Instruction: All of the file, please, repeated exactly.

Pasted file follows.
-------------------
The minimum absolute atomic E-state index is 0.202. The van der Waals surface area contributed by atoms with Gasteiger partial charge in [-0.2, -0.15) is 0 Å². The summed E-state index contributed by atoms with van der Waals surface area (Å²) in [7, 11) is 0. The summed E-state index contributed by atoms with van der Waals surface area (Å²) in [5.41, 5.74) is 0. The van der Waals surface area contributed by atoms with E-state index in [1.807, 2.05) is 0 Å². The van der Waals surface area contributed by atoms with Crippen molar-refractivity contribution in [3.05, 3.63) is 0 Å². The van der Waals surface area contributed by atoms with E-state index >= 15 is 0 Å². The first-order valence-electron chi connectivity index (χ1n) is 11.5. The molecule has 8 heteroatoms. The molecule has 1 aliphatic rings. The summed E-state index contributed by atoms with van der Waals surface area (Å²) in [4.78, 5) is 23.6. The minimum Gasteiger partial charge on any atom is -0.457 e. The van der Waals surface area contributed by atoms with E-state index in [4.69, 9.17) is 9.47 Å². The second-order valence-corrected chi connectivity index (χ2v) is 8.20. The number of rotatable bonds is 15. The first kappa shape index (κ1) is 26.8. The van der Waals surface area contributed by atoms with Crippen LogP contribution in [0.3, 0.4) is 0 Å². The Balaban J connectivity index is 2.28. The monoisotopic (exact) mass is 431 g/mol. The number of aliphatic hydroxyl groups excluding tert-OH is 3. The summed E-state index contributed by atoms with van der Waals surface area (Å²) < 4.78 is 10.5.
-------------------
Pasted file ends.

The minimum absolute atomic E-state index is 0.202. The van der Waals surface area contributed by atoms with Gasteiger partial charge in [-0.2, -0.15) is 0 Å². The summed E-state index contributed by atoms with van der Waals surface area (Å²) in [7, 11) is 0. The summed E-state index contributed by atoms with van der Waals surface area (Å²) in [5.41, 5.74) is 0. The van der Waals surface area contributed by atoms with E-state index in [1.807, 2.05) is 0 Å². The van der Waals surface area contributed by atoms with Crippen molar-refractivity contribution in [3.05, 3.63) is 0 Å². The van der Waals surface area contributed by atoms with E-state index >= 15 is 0 Å². The first-order valence-electron chi connectivity index (χ1n) is 11.5. The molecule has 8 heteroatoms. The molecule has 1 aliphatic rings. The summed E-state index contributed by atoms with van der Waals surface area (Å²) in [4.78, 5) is 23.6. The minimum Gasteiger partial charge on any atom is -0.457 e. The van der Waals surface area contributed by atoms with E-state index in [4.69, 9.17) is 9.47 Å². The second-order valence-corrected chi connectivity index (χ2v) is 8.20. The number of rotatable bonds is 15. The first kappa shape index (κ1) is 26.8. The van der Waals surface area contributed by atoms with Crippen LogP contribution in [0.3, 0.4) is 0 Å². The Balaban J connectivity index is 2.28. The monoisotopic (exact) mass is 431 g/mol. The number of aliphatic hydroxyl groups excluding tert-OH is 3. The summed E-state index contributed by atoms with van der Waals surface area (Å²) < 4.78 is 10.5.